2.5.1. Message-passing programming 43

2.5.2. Parallel environment management  44

2.5.3. Point-to-point communications  45

2.5.4. Collective communications  46

2.6. Performance analysis 49

Chapter 3. Parallel Algorithm Concepts  53

3.1. Parallel algorithms for recurrences 54

3.1.1. The principles of reduction methods 54

3.1.2. Overhead and stability of reduction methods  55

3.1.3. Cyclic reduction  57

3.2. Data locality and distribution: product of matrices 58

3.2.1. Row and column algorithms 58

3.2.2. Block algorithms  60

3.2.3. Distributed algorithms 64

3.2.4. Implementation  66

Chapter 4. Basics of Numerical Matrix Analysis  71

4.1. Review of basic notions of linear algebra  71

4.1.1. Vector spaces, scalar products and orthogonal projection 71

4.1.2. Linear applications and matrices 74

4.2. Properties of matrices 79

4.2.1. Matrices, eigenvalues and eigenvectors 79

4.2.2. Norms of a matrix 80

4.2.3. Basis change  83

4.2.4. Conditioning of a matrix 85

Chapter 5. Sparse Matrices  93

5.1. Origins of sparse matrices  93

5.2. Parallel formation of sparse matrices: shared memory 98

5.3. Parallel formation by block of sparse matrices: distributed memory 99

5.3.1. Parallelization by sets of vertices  99

5.3.2. Parallelization by sets of elements  101

5.3.3. Comparison: sets of vertices and elements 101

Chapter 6. Solving Linear Systems  105

6.1. Direct methods 105

6.2. Iterative methods  106

Chapter 7. LU Methods for Solving Linear Systems  109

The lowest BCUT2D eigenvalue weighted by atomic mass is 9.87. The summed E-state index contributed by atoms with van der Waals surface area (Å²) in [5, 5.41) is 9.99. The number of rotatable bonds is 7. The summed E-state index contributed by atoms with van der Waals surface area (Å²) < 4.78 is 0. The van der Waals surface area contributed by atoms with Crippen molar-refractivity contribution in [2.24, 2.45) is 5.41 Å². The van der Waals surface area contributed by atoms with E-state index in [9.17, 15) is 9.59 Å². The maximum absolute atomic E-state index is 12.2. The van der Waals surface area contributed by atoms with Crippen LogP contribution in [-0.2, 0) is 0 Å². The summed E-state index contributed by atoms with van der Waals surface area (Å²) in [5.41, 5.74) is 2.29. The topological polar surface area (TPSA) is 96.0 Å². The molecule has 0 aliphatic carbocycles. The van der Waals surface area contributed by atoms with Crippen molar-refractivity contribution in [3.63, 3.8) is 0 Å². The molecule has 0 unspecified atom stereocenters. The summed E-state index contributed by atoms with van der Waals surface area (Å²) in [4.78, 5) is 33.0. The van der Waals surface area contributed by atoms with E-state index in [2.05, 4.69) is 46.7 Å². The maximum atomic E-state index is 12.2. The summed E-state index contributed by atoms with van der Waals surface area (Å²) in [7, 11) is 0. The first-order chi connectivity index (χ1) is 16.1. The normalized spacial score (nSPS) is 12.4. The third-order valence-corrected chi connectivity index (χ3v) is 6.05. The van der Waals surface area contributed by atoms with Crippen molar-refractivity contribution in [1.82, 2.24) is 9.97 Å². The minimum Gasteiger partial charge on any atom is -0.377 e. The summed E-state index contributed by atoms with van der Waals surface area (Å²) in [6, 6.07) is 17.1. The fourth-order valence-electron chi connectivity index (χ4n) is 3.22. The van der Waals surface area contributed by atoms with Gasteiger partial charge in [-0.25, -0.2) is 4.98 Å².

7.1. Principle of LU decomposition  109

7.2. Gauss factorization  113

7.3. Gauss–Jordan factorization  115

7.3.1. Row pivoting  118

7.4. Crout and Cholesky factorizations for symmetric matrices  121

Chapter 8. Parallelization of LU Methods for Dense Matrices 125

8.1. Block factorization  125

8.2. Implementation of block factorization in a message-passing environment 130

8.3. Parallelization of forward and backward substitutions 135

Chapter 9. LU Methods for Sparse Matrices 139

9.1. Structure of factorized matrices 139

9.2. Symbolic factorization and renumbering  142

9.3. Elimination trees  147

9.4. Elimination trees and dependencies 152

9.5. Nested dissections 153

9.6. Forward and backward substitutions 159

Chapter 10. Basics of Krylov Subspaces 161

10.1. Krylov subspaces 161

10.2. Construction of the Arnoldi basis  164

Chapter 11. Methods with Complete Orthogonalization for Symmetric Positive Definite Matrices 167

11.1. Construction of the Lanczos basis for symmetric matrices 167